Discuss an issue of inequality. Explain its importance to educators today. Consider ways in which schools respond to the chosen issue
Within this essay we will explore the relationship between understandings of race imbedded in the learning context and the lived experience of learners and practitioners. It emphasizes the need for collective commitment to engage with the dynamics of difference by taking into account the rapidly changing nature of the primary school workforce, the increasing diverse ethnic profile of our primary children and the reality of underachievement.
Framework of equality:
We begin by looking at five arguable musts for teaching under this subject, these include; The potential for the future;
Him/herself as a teacher and with his/her background;
The learners and their background;
The curriculum and its background;
The learning and it’s background;
Interaction with and between these aspects enables a learning environment in which teachers engage with, lead, manage and initiate change. Change is the key to running these principles, all teaching is about change. We can teach children to read, write, calculate and think at ever increasingly advanced levels. We change their social and economic skills so that they are better able to prosper responsible members of society. But, we change children in another way; we either prepare them to accept that some ethnic groups are more valued than others, or we prepare them to challenge this at every opportunity.
Principles for equality
The Runnymede Trust has published guiding principles which enable us to gain a more concrete understanding of this very complicated concept, while offering practical approaches to teachers planning (Runnymede Trust 2003). These principles, derived from the National Curriculum (DfEE 1999) and the Race Relations (Amendment) Act (HMSO 2000). These principles are as follows:
1. Prioritize equality of opportunity and access.
2. Ensure excellence for all.
3. Support the development of cultural and personal identities. 4. Prepare pupils for citizenship.
These principles are also reflected as integral parts of the Standards for Qualified Teacher Status (TDA 2006).
Our understandings of equality are formed in terms of our personal, professional and academic experiences. Classroom practitioners engage with the understandings coming from a range of sources, including national, local authority and school policies; theories; colleagues; local communities; the children and their families. The interaction of different understandings influences the manifestation of equality in the classroom. Teachers should lead the learning of the class. The leadership role includes taking responsibility for and to other adults who contribute to the learning context. A shared understanding of equality therefore should be an integral part of the learning climate.
Political understandings: government education policy
The most recent changes in educational policy have included a strong move towards closer professional liaison between agencies concerned with the welfare of children. This is explained in Every Child Matters, and the Workforce Reform Agenda (DfES 2003; TTA 2003; OfSTED 2005a). these polices have redefined the everyday structure of schools ensuring that everyone involved in child development is appropriately qualified and has a reasonable workload so that children may benefit from the best possible education. This redefinition means an evolving experience for primary pupils, who traditionally might only have seen one teacher throughout the day. Pupils may now be taught by various different people. Teaching assistants now have the opportunity to acquire professional qualifications which enable them to support classroom learning more effectively (DfE 1994, cited in Loxley and Swann 1998: 156). Other professionals from outside the school, such as educational psychologists, may...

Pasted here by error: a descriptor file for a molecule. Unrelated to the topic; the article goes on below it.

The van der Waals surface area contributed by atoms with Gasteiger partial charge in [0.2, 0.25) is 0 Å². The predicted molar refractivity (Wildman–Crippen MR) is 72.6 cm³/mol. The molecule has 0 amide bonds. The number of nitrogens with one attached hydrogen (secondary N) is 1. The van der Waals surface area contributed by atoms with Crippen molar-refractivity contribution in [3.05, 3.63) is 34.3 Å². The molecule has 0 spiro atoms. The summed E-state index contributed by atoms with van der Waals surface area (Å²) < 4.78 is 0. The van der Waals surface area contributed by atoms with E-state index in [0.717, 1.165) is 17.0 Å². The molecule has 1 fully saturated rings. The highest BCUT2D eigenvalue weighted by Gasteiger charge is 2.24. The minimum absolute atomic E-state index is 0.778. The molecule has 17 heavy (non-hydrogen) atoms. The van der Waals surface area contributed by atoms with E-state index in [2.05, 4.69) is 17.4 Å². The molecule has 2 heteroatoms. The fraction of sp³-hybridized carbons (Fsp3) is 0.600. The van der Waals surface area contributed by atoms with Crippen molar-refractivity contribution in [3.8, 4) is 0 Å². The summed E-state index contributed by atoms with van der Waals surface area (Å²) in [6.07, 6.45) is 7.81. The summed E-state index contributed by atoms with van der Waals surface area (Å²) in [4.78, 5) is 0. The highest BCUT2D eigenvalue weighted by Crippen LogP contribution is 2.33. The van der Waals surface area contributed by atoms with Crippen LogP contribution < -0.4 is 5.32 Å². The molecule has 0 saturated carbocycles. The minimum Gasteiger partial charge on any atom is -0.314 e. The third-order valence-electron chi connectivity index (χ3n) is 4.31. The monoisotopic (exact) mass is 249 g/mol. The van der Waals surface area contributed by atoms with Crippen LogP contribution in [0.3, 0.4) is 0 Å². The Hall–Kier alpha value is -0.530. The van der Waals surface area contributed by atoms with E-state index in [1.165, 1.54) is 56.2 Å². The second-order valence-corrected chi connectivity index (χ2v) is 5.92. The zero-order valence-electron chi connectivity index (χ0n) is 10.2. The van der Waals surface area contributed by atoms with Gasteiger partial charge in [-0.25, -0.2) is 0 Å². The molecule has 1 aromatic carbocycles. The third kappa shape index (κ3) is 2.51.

Bibliography: Donald, J. and Rattansi, A. (eds.) (1992) 'Race ', Culture and Difference, London: Sage. 300 + ix pages. Excellent collection of readings. In section on antiracism see especially Rattansi.
SWANN REPORT(1985) ' A response from the Commission for Racial Equality ', CRE.
Runneymede Trust (2003) Complementing Teachers: A Practical Guide to Promoting Race Equality in Schools. London: Granada Learning.
DfEE (1999) All Our Futures: Creativity, Culture and Education, London: DfEE.
Race Relations (Amendment) Act (HMSO 2000)
Teacher Development Agency (2006) Professional Standards for NQTs. http://www.tda.gov.uk
OfSTED (2005a) Remodelling the School Workforce: A Report from OfSTED
OfSTED (2005b) Race Equality in Education
DFE (1994) Better Choices, Working Together to Improve Careers Education and Guidance – The Principles DFE
Gaine, C. (2001) If it’s not hurting it’s not working: teaching teachers about race, Research Papers in Education, 16(1): 93-113
Commission for Racial Equality (CRE) (2006) How the CRE is Working towards a Fairer, More Integrated Britain.
DfES (2005) Ethnicity and Education: The Evidence on Minority Ethnic Pupils aged 5-16 RTPG01-01.
Department for Education and Skills (2002) The National Literacy Stategy: Supporting Pupils Learning English as an Additional Language. London: DfES
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